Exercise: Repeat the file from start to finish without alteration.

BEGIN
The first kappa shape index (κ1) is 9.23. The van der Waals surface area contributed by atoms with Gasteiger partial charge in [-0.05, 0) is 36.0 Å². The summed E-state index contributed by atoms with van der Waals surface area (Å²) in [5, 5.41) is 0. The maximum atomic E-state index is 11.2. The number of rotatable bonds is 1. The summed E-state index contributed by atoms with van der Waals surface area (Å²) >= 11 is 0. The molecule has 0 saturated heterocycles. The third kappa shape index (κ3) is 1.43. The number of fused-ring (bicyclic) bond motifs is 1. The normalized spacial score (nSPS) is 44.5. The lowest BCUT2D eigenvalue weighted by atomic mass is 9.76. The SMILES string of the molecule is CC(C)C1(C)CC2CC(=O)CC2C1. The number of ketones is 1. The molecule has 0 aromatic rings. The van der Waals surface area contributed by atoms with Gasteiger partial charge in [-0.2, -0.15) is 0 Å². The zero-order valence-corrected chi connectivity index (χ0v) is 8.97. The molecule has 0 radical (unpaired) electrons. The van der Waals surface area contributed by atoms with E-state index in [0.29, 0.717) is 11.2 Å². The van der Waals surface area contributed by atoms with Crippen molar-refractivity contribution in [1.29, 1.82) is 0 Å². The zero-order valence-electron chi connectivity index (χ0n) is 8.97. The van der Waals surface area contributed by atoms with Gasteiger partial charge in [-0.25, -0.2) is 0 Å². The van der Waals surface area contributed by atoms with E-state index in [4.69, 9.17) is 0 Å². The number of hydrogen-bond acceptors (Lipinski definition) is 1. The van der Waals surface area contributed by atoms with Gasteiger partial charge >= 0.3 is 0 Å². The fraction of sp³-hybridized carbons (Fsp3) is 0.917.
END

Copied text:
The first kappa shape index (κ1) is 9.23. The van der Waals surface area contributed by atoms with Gasteiger partial charge in [-0.05, 0) is 36.0 Å². The summed E-state index contributed by atoms with van der Waals surface area (Å²) in [5, 5.41) is 0. The maximum atomic E-state index is 11.2. The number of rotatable bonds is 1. The summed E-state index contributed by atoms with van der Waals surface area (Å²) >= 11 is 0. The molecule has 0 saturated heterocycles. The third kappa shape index (κ3) is 1.43. The number of fused-ring (bicyclic) bond motifs is 1. The normalized spacial score (nSPS) is 44.5. The lowest BCUT2D eigenvalue weighted by atomic mass is 9.76. The SMILES string of the molecule is CC(C)C1(C)CC2CC(=O)CC2C1. The number of ketones is 1. The molecule has 0 aromatic rings. The van der Waals surface area contributed by atoms with Gasteiger partial charge in [-0.2, -0.15) is 0 Å². The zero-order valence-corrected chi connectivity index (χ0v) is 8.97. The molecule has 0 radical (unpaired) electrons. The van der Waals surface area contributed by atoms with E-state index in [0.29, 0.717) is 11.2 Å². The van der Waals surface area contributed by atoms with Crippen molar-refractivity contribution in [1.29, 1.82) is 0 Å². The zero-order valence-electron chi connectivity index (χ0n) is 8.97. The van der Waals surface area contributed by atoms with Gasteiger partial charge in [-0.25, -0.2) is 0 Å². The van der Waals surface area contributed by atoms with E-state index in [4.69, 9.17) is 0 Å². The number of hydrogen-bond acceptors (Lipinski definition) is 1. The van der Waals surface area contributed by atoms with Gasteiger partial charge >= 0.3 is 0 Å². The fraction of sp³-hybridized carbons (Fsp3) is 0.917.